Fuck "wifi_rail", srsly.

So, the pinheads who bring you that marvel of modern efficiency we know as BART have a wifi network on the trains now. They have, of course, managed to make it completely useless. (Even when it isn't over capacity.)

First, you need to sign up for a free account to use it, with an email address and a password. But they don't verify the email address at all! So it is in fact completely anonymous, there is just a pointless speedbump in the way. I guess it is for spamming rather than kiddie porn panic?

It makes you log in with your made-up email address and password before passing any packets, and they set the login page to not remember either the address or password even if your browser is set to remember such things. And, it has a very short time-out.

So, you open up yor mail reader, it tries to get mail, you are redirected to a "welcome" page in the web browser (not even the login page!) where you have to do a fucking lot of typing... And then maybe you can dow nload your mail. Maybe. By the time you are on the return train, you will have to do this login dance again.

Whoever is responsible for this stunning design failure deserves continuous cockpunches.

This message brought to you by the just-slightly-lesser failure that is the AT&T network.

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15 Responses:

  1. bifrosty2k says:

    BART really needs to get a clue, unfortunately they're unlikely to get one unless we campaign to cut their budgets.

  2. scullin says:

    This is where bookmarklets come in really handy. You can write a bookmarklet to fill in the login screen and submit it.

    I did this for the WiFi at my last job because apparently web based login is what passes for "Enterprise Grade".

    This does unfortunately require you or someone you know to access the login screen with a browser that allows you to save the HTML or browse the DOM to examine the login field layout, so it's tricky to do with just an iPhone.

    • taffer says:

      This sort of sounds like "work" for something that should be trivially easy and streamlined... most people are going to be clueless idiots and wont' want to spend any time getting "welcomed" or whatever to the network, they'll just want their email or YouTube when they get on the train.

      Same deal in cafés... just work, dammit, don't make me go through some stupid login or enter my home account information or whatever. Starbucks in my area is "serviced" by Bell Canada and you either have to log in with your home DSL account information (seriously, how many of your typical DSL customers are going to know that?) or whip out your credit card. Screw you guys.

      These are both design failures, possibly intentional to show there's no demand for the service.

    • Yeah, I've done similar to automate logins with WWW::Mechanize in Perl at the British Library which has similarly retarded web portals.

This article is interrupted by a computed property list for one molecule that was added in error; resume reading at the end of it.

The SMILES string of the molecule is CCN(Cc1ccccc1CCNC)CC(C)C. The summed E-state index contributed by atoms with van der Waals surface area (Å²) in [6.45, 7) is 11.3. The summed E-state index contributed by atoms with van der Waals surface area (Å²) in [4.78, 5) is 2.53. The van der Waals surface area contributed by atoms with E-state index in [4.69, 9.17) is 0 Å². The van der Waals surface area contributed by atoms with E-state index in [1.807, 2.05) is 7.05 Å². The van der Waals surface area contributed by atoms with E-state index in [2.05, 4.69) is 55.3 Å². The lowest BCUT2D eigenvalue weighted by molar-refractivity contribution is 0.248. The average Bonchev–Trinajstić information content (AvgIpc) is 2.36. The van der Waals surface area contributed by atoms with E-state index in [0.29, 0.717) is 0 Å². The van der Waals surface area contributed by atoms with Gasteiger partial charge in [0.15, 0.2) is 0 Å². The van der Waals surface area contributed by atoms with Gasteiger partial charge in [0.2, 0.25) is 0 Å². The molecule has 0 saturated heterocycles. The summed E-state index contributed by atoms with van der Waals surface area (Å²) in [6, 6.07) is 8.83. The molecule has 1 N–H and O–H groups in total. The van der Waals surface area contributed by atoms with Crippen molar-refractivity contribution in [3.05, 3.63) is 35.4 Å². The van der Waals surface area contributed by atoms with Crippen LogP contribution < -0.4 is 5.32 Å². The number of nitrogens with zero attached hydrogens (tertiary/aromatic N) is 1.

Pretty sure that I could stick a hook into Network Manager here to automatically run the login script once I was connected to a wireless network with the right SSID or whatever, which would be extra awesome...

  3. frogworth says:

    Yeah, they introduced this a few days before I left SF in November (brief visit). It was moderately exciting and considerably frustrating. Glad to hear they haven't gotten a clue :/

  4. duskwuff says:

    Was wifi_rail giving you an rsh error today too?

  5. latemodel says:

    Omg how can you say such bad things about them when some guy once managed to watch video in the transbay tube.

    What I love most is that the login system is so slow that by the time I'm authenticated, I'm halfway through their four-station coverage zone. I don't know if it's the load or what, but it's been a long time since I've successfully gotten data when the train is moving.

    Am I wrong in my contention that 802.11 is not meant to handle this?

    • pikuorguk says:

      This is what 3G mobile internet is for. My T-Mobile G1 works very well for web browsing and email, and my girlfriend's eeePC has a mobile data connection and is fast enough to use remote desktop.

    • I've managed to going east bound in the tube, west bound, you can barely get signed on.

      I go Embarcadero to East Bay, so I sign up while I wait for a train, and then can usually keep surfing all the way out, but it's spotty in the tube.

      My T-Mobile 3G works much better in BART.

  6. pikuorguk says:

    Wifi in the UK is similarly crap. If they're not charging us £20 a month for access, it has the same silly HTTP based login hoops to jump through.

    McDonalds here give out free wifi, so long as you type in your postcode. Nothing else, just the postcode. They don't even validate it, so any string of letters making up the correct pattern works.

    Hotel wifi and airport wifi here is a total piss-take, with the option to either pay £5 an *HOUR*, or £20-30 a month which is often more than the hotel room!